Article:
Stranger in the Night

By Bryna R. Campbell

One of the only times I succumbed to the power of the rural gothic was on a road trip with my husband several years after I had moved away from the rural part of the midwest. To be fair, what happened to us that night was objectively terrifying. Still, I wonder how much our imaginations fed into our fears as our darkest associations with the rural seemed to be springing to life.

The setting was western Kansas, near the Colorado border – on I-70, to be exact – nowhere near anything in particular because hardly anything is there. We were at least 8 hours into a road trip with a final destination of Rocky Mountain National Park. Our plan had been to stop for the night in somewhere within an hour or so of Denver, before taking the second leg of the trip on day 2 to Estes Park. But as the sun started to set that evening my husband told me something unsettling that ended up throwing whatever itinerary we had imagined out the window.

In that part of the country, most of the towns are dusty old places of 400 or 500 people tops. A few had hotels (after all this was the interstate) and some had gas stations, but other than that they were empty, quiet towns. These town pop up infrequently in this fast blank space of land. The main “civilization,” as it were, in this part of the country are the travelers using the interstate system to traverse to other more interesting points on the map. We were on that road with vacationers and businessmen, truck drivers and transients, and those, perhaps, who escaping whatever they had at home.

Among this sea of automobiles was a car, my husband told me,  that was distinctly, clearly following us.

He had first noticed this car when he had tried to pass a truck, when – as though we were a caravan of cars – it tried to mimic our moves. But he hadn’t said anything at the time to avoid looking paranoid. But then he tried to slow down, thinking perhaps whoever was driving was in a hurry, and the car slowed to the same pace as others passed by both of us. My husband tried speeding up, and it sped up too, often hanging in the opposite lane, just behind us. That’s when he finally decided this was serious and he needed to tell me what was going on.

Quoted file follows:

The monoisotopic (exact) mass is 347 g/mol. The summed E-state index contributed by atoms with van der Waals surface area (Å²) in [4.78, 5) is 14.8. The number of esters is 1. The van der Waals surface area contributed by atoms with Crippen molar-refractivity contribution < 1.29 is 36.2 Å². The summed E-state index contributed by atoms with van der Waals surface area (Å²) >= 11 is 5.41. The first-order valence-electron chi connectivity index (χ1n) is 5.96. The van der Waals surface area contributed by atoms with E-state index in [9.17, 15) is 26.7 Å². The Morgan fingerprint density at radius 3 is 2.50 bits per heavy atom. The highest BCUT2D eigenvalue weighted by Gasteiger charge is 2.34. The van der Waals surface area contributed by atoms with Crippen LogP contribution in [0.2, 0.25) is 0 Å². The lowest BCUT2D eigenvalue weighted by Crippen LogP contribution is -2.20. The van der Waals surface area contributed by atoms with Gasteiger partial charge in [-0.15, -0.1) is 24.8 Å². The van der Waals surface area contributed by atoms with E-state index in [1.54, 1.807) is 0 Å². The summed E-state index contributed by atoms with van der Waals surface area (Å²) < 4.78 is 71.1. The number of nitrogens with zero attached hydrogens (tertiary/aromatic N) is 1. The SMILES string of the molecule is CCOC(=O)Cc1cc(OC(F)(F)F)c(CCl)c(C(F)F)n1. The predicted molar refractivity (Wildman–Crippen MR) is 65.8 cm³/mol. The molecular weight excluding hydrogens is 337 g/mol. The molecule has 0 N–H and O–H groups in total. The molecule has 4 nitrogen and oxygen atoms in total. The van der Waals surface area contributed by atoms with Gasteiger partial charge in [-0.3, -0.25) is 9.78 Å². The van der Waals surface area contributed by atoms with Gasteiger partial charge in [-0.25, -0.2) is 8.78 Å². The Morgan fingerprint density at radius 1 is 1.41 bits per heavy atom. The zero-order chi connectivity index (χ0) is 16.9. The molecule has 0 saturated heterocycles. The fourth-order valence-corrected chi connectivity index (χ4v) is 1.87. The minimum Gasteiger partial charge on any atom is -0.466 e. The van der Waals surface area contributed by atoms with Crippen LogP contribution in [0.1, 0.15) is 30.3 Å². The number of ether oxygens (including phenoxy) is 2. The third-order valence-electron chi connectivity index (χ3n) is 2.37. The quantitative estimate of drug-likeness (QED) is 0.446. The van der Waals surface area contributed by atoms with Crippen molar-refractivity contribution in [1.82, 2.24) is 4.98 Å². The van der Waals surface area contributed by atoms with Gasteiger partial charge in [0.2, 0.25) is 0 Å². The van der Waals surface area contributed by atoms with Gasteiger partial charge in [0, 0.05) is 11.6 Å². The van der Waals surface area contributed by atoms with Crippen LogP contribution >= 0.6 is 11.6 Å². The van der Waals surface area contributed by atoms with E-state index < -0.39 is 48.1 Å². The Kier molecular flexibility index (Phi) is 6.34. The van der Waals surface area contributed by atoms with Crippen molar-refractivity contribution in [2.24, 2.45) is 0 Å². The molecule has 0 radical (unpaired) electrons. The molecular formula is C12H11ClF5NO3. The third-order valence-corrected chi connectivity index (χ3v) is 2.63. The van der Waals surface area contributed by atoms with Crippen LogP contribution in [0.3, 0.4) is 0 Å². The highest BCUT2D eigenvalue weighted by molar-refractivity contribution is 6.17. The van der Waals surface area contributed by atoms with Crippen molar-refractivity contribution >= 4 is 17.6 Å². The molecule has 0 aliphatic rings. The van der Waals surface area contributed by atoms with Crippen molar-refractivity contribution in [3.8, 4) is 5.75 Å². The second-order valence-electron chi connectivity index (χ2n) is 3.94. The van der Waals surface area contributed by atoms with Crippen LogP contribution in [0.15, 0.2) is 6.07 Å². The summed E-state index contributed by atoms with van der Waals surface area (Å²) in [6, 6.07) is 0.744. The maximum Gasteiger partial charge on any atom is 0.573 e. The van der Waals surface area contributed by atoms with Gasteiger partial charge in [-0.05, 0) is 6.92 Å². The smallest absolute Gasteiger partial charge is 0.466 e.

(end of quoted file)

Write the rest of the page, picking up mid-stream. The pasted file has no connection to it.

He was a bit in a panic when he told me. I was too, as you can imagine.  Both of us were simultaneously playing out scenarios in our head and sharing them with each other. We  had about a third of a tank of gas, enough to get us to Colorado, which didn’t offers much hope since it was just as empty on that side of the state as Kansas. We didn’t have enough to reach a bigger city where we might be able to find somewhere truly crowded. This was before we had smart phones so we could only guess what each small town offered based on our map and the road signs.

I can remember my heart pounding in my chest as we stayed on course for a bit, trying to work through our options as the sun set, the blood red sky turned black, and the clock ticked later.